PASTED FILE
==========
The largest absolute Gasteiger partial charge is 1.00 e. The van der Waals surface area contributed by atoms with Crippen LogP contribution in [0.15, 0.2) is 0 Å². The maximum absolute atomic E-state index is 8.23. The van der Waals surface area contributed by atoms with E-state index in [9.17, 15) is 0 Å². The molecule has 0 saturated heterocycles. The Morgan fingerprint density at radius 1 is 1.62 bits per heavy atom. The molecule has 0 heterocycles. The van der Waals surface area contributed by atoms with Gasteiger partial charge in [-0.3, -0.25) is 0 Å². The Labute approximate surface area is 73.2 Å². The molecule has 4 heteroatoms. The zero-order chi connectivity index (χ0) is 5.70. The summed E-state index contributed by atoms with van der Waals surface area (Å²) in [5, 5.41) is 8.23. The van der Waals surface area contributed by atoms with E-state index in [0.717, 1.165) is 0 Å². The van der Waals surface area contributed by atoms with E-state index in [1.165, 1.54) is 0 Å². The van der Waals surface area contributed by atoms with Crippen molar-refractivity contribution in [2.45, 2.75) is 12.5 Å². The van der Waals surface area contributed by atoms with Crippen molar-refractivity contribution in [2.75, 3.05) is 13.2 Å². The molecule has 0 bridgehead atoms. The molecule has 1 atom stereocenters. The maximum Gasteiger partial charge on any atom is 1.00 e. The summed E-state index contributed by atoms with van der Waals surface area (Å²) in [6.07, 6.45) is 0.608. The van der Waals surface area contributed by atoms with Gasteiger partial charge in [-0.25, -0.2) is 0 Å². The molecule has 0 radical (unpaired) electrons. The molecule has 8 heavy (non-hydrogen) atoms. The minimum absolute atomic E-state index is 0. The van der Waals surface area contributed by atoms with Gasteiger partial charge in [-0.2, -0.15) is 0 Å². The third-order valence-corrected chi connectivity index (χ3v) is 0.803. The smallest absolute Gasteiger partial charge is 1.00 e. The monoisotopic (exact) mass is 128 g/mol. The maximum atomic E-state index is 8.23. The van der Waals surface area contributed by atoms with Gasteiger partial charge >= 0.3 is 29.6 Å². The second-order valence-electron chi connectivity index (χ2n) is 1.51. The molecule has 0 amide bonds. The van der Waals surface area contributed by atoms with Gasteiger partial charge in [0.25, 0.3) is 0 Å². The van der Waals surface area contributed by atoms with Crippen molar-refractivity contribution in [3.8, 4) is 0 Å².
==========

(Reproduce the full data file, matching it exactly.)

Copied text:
The largest absolute Gasteiger partial charge is 1.00 e. The van der Waals surface area contributed by atoms with Crippen LogP contribution in [0.15, 0.2) is 0 Å². The maximum absolute atomic E-state index is 8.23. The van der Waals surface area contributed by atoms with E-state index in [9.17, 15) is 0 Å². The molecule has 0 saturated heterocycles. The Morgan fingerprint density at radius 1 is 1.62 bits per heavy atom. The molecule has 0 heterocycles. The van der Waals surface area contributed by atoms with Gasteiger partial charge in [-0.3, -0.25) is 0 Å². The Labute approximate surface area is 73.2 Å². The molecule has 4 heteroatoms. The zero-order chi connectivity index (χ0) is 5.70. The summed E-state index contributed by atoms with van der Waals surface area (Å²) in [5, 5.41) is 8.23. The van der Waals surface area contributed by atoms with E-state index in [0.717, 1.165) is 0 Å². The van der Waals surface area contributed by atoms with E-state index in [1.165, 1.54) is 0 Å². The van der Waals surface area contributed by atoms with Crippen molar-refractivity contribution in [2.45, 2.75) is 12.5 Å². The van der Waals surface area contributed by atoms with Crippen molar-refractivity contribution in [2.75, 3.05) is 13.2 Å². The molecule has 0 bridgehead atoms. The molecule has 1 atom stereocenters. The maximum Gasteiger partial charge on any atom is 1.00 e. The summed E-state index contributed by atoms with van der Waals surface area (Å²) in [6.07, 6.45) is 0.608. The van der Waals surface area contributed by atoms with Gasteiger partial charge in [-0.25, -0.2) is 0 Å². The molecule has 0 radical (unpaired) electrons. The molecule has 8 heavy (non-hydrogen) atoms. The minimum absolute atomic E-state index is 0. The van der Waals surface area contributed by atoms with Gasteiger partial charge in [-0.2, -0.15) is 0 Å². The third-order valence-corrected chi connectivity index (χ3v) is 0.803. The smallest absolute Gasteiger partial charge is 1.00 e. The monoisotopic (exact) mass is 128 g/mol. The maximum atomic E-state index is 8.23. The van der Waals surface area contributed by atoms with Gasteiger partial charge >= 0.3 is 29.6 Å². The second-order valence-electron chi connectivity index (χ2n) is 1.51. The molecule has 0 amide bonds. The van der Waals surface area contributed by atoms with Gasteiger partial charge in [0.25, 0.3) is 0 Å². The van der Waals surface area contributed by atoms with Crippen molar-refractivity contribution in [3.8, 4) is 0 Å².